Sergei Yesenin, the son of Russian peasants, was born in Kronstantinovo on 21st September, 1895. When he was seventeen he moved to Moscow as a young man and worked as a proof-reader.
Yesenin began writing poetry and was a great admirer of Alexander Blok. Yesenin’s first volume of poetry, Ritual for the Dead, was published in 1916.
He supported the October Revolution as he believed it would provide a better life for the peasantry. This was reflected in his volume of poems, Otherland (1918). He soon became disillusioned and began to criticize the Bolshevik government and wrote poems such as The Stern October Has Deceived Me.
In 1922 Yesenin married the dancer Isadora Duncan and accompanied her on a tour of Europe. Often drunk, his smashing up of hotel rooms, received a great deal of publicity in the world’s press.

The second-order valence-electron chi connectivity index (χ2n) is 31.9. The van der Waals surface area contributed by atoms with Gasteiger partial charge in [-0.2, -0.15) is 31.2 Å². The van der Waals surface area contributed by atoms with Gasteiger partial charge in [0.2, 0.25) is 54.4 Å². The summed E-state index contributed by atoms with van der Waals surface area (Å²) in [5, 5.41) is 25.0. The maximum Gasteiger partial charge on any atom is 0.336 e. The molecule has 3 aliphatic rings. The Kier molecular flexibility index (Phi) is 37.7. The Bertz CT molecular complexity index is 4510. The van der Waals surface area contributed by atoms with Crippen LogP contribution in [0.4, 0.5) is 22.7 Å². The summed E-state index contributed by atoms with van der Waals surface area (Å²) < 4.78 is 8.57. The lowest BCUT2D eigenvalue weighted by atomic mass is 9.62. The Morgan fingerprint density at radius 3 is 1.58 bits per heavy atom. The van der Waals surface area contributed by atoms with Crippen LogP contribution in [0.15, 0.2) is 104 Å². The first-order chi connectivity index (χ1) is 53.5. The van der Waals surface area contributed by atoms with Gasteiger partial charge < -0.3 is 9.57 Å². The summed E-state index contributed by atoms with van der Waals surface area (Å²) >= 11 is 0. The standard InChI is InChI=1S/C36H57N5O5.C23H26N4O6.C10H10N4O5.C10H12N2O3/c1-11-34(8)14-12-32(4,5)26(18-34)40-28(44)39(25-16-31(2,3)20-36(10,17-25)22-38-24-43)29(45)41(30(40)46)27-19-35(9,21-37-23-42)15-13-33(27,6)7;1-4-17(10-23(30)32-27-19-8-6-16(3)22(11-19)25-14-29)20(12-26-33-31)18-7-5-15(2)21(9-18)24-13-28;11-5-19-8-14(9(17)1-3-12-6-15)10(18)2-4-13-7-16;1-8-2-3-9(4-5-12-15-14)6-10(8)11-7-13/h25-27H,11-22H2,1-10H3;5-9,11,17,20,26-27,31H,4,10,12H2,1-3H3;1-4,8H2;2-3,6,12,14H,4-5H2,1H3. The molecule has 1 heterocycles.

Yesenin returned to his homeland in 1923 and published Tavern Moscow (1924), Confessions of a Hooligan (1924), Desolate and Pale Moonlight (1925) and The Black Man (1925).
Sergei Yesenin suffered a mental breakdown and was hospitalized. Yesenin was released and on 27th December, 1925, he cut his wrists, wrote a farewell poem in his own blood (goodbye, my friend, goodbye), and then hanged himself. Although one of Russia’s most popular poets, much of his work was banned during the rule of Joseph Stalin. His complete works were republished in 1966.
The farewell poem:
Goodbye, my friend, goodbye
My love, you are in my heart.
It was preordained we should part
And be reunited by and by.
Goodbye: no handshake to endure.
Let’s have no sadness — furrowed brow.
There’s nothing new in dying now
Though living is no newer.